One of the most debilitating and frustrating symptoms of lupus for many is fatigue. More than merely feeling tired, fatigue can disrupt your entire life and lead to other health concerns such as depression and anxiety.
The level of fatigue a person suffers will differ from one lupus patient to the next. There are many factors to take into account such as severity of lupus, age, overall health, which medication they take, mental health, and the level of support they receive.
Your healthcare team will assess you if you’re suffering from chronic fatigue to establish if there’s an underlying problem that needs treating, such as kidney failure or anemia. If no underlying cause can be established, then according to lupus.org, there are ways to self-manage fatigue to improve quality of life.
Be honest about your fatigue.
- You need to be honest with your healthcare team about your level of fatigue and how it affects you. This will help them establish if there’s anything they can do to improve the situation, such as changing medications, treating any underlying medical conditions, or simply suggest ways to manage fatigue.
- You also need to be honest with your friends and family about your fatigue so they don’t expect too much of you and understand why you can’t do as much as they would like.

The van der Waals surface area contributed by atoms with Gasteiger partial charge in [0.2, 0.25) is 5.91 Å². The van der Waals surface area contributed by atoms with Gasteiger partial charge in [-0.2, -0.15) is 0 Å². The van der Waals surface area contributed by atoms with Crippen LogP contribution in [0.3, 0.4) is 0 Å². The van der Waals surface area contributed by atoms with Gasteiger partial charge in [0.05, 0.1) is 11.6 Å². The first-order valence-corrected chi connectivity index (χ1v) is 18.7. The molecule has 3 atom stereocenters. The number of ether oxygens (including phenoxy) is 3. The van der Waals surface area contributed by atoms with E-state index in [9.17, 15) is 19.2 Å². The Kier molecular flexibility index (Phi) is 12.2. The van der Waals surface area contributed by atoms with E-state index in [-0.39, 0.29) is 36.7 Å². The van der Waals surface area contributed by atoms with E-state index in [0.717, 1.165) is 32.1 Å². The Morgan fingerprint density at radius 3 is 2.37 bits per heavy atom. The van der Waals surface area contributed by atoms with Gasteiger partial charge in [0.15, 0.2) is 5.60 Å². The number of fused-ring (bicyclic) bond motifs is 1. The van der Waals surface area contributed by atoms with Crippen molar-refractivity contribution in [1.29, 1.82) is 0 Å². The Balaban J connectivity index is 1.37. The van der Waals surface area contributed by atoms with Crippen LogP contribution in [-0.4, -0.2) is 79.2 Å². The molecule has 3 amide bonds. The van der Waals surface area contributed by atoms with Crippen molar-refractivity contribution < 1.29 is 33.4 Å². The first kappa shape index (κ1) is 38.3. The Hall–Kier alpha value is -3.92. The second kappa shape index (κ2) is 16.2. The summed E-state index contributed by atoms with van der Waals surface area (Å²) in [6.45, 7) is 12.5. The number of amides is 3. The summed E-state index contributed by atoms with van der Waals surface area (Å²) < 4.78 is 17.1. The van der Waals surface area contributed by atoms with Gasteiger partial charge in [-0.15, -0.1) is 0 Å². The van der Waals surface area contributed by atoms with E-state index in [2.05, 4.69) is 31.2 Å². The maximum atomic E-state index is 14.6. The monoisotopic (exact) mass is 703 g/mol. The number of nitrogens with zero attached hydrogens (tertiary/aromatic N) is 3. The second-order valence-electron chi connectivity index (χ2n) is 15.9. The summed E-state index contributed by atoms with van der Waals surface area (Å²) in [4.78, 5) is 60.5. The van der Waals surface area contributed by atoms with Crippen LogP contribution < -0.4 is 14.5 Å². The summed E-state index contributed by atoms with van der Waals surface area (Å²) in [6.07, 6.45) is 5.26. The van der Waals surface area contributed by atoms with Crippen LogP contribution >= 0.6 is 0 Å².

Prioritize and plan ahead.
- Prioritizing tasks will help you conserve energy but still allow you to do what really needs to be done.
- Try to catch up when you’re feeling well. Batch cooking will ensure you have healthy nutritious meals at the times you’re suffering from flare-ups.
- Don’t accept every social invitation – be picky about who you want to spend your time with and what you want to do. True friends will understand.
Don’t push yourself.
- Understanding your limits is extremely important. You will need to learn how to conserve energy and not overdo things.
- Exercise is good for managing fatigue, but you will need to take things slowly and gradually improve your strength and stamina over time.
- Rest up as much as possible. Take short naps if you need to. Make life as simple as possible: shop online, ask for help with chores around the house, don’t go out unless you absolutely need to.
Accept that fatigue is a part of having lupus.
- It’s nobody’s fault — especially not yours so don’t feel guilty about fatigue.
- Explain to others why rest is so important to you and why you need to conserve energy.
- Learn to ask for help, and take people up on their offers to help. They’re offering because they care and want to help you.
Look after your health.
- As well as getting plenty of rest, ensure that you eat a healthy balanced diet. You may want to try an elimination diet to see if any foods trigger lupus flares so you can avoid them in the future.
- Take all your meds as directed by your healthcare team.
- Exercise when you can, even something simple as a walk or gentle yoga class.
- If you smoke, ask your doctor for advice on how to quit.
Lupus News Today is strictly a news and information website about the disease. It does not provide medical advice, diagnosis or treatment. This content is not intended to be a substitute for professional medical advice, diagnosis, or treatment. Always seek the advice of your physician or another qualified health provider with any questions you may have regarding a medical condition. Never disregard professional medical advice or delay in seeking it because of something you have read on this website.
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